Sandhi phenomena in Spanish

1. Introduction
The term sandhi
(from Sanskrit saṃdhí ‘joining’) is used in linguistics to refer to the processes undergone by the form of a word or morphological formative under the influence of an adjacent word or morphological formative. For example, the plural form mes of the French possessive determiner usually changes its pronunciation from [me] to [mez] before a word that begins with a vowel:

mes raquettes [me Rakεt] ‘my rackets’, but:
mes amis [mez ami] ‘my friends’

This page deals with the sandhi processes that affect Spanish words when they are used in connected speech.


2. The intonational phrase
The primary unit of connected speech (in Spanish at least) is not the individual word but the intonational phrase. The latter can be defined as a sequence of speech that is uttered with a single intonational contour, usually corresponding to a syntactic unit, such as a phrase or clause. For example, the sentence Cuando llegaron los bomberos no había nada que hacer ‘When the firefighters arrived there was nothing that could be done’ would typically be uttered as two intonational phrases, viz. Cuando llegaron los bomberos and no había nada que hacer.

Within the intonational phrase individual word boundaries are erased. In other words, each of the sequences Cuando llegaron los bomberos and no había nada que hacer would be pronounced as if it were a single word. In a phonetic transcription vertical bars (or pipes), can be used to indicate the boundaries between intonational phrases:

[ˈkwandoʎeˈɣaɾonlozβomˈbeɾos | noaˈβiaˈnaðakeaˈθeɾ]
Cuando llegaron los bomberos – no había nada que hacer.


3. Sandhi processes
Within the intonational phrase, the initial and final sounds of individual words often undergo certain modifications. In the example above, for instance, the final /s/ of los is realized as [z] rather than [s] due to the voiced consonant that begins the next word bomberos. Such modifications are examples of sandhi processes.

3.1. Consonants
In terms of consonants, the sandhi processes that occur in Spanish parallel closely, though not completely, the allophonic rules that apply within words. The rules governing these processes are shown in the table below, where the symbol ‘→’ should be interpreted as meaning ‘is modified to’.

The sandhi rules of Spanish






[b, g]

→ [β, ɣ] except after nasal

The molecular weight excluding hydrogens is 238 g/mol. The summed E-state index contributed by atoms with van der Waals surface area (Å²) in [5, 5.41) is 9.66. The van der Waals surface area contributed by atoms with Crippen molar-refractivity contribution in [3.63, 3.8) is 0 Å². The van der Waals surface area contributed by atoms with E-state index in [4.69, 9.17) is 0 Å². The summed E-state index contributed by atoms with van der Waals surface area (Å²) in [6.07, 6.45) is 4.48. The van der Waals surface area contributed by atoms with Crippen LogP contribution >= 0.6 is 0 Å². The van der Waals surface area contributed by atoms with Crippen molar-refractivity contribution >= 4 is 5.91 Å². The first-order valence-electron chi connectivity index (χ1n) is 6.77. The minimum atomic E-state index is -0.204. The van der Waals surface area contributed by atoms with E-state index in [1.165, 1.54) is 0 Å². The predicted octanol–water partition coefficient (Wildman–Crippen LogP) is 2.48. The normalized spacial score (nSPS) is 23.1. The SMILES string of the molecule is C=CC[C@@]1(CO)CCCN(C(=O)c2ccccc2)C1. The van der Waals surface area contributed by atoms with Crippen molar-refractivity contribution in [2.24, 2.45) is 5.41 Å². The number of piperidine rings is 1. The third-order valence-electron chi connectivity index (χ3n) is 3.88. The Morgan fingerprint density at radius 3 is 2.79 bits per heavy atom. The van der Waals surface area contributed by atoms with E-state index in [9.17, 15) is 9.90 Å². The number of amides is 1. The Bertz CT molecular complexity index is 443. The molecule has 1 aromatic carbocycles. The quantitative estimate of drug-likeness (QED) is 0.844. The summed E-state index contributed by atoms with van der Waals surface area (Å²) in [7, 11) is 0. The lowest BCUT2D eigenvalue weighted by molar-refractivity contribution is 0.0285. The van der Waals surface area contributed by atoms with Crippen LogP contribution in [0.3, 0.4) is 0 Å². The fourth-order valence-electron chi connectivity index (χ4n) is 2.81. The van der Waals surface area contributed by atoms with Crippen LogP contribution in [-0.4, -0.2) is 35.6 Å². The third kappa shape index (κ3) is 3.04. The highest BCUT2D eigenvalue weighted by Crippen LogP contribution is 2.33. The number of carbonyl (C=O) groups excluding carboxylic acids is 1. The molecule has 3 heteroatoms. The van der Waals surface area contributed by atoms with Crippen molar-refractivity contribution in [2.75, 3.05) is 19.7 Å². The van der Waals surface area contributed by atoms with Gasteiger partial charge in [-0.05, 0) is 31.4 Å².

[laˈɣera] la guerra ‘the war’


→ [ð] except after nasal or lateral

[ˈojˈðia] hoy día ‘these days’


→ [ʝ] except after nasal or lateral

[laˈʝema] la yema ‘the yolk’


[θ, s]

→ [ð, z] before voiced consonant

[mizˈɣwantes] mis guantes ‘my gloves’

[s] → [ʒ] before voiced palatal (the latter is elided) [laˈʒemas] las yemas ‘the yolks’


→ [ɹ] or elided before [r]

[loɹˈreʝes] or [loˈreʝes] los reyes ‘the kings’

[m, n]

→ any of [m, ɱ, n, ɲ, ŋ] depending on following consonant

[umˈbaso] un vaso ‘a glass’
[uŋˈkotʃe] un coche ‘a car’ etc.


→ [ʎ] before palatal consonant

[eʎˈtʃiko] el chico ‘the boy’


3.2. Vowels
In terms of vowels, relaxed speech tends towards synalepha or vowel reduction at word boundaries. The most common process involves modifying word-initial [i] or [u] to the corresponding semivowel (i.e. [j] or [w]) after a word ending in a vowel, as in [unaβeˈβiðajnˈsulsa] una bebida insulsa ‘an insipid drink’ and [paɾawˈniɾ] para unir ‘in order to connect’. This process is blocked in careful speech when the [i] or [u] belongs to a stress-bearing syllable, as in [loˈiθo] lo hizo ‘he did it’. In rapid speech, even a stressed [i] or [u] may be modified to [j] or [w], but in that case stress shift must occur: [lo] + [ˈiθo] → [ˈlojθo].

A more variable process involves pronouncing two full vowels straddling a word boundary as a single syllable by reducing or eliding one of them, as in the two examples below:

[ˈpokoefiˈkaθ] poco eficaz ‘not very effective’
[aθjaˈtɾas] hacia atrás ‘backwards’

When the two contiguous vowels are unidentical, a hierarchy of rules usually governs which of the two is reduced. In the first place, a stressed vowel normally prevails over an unstressed one:

[laˈeβɾa] la hebra ‘the thread’

If neither are stressed, the lower of the two normally prevails over the other

[seakaˈβo] se acabó ‘it finished’

Finally, if neither are stressed and the two have height parity, it is usually the vowel that occupies word-initial position that prevails:

[leoˈβliɣa] le obliga ‘he/she forces him/her’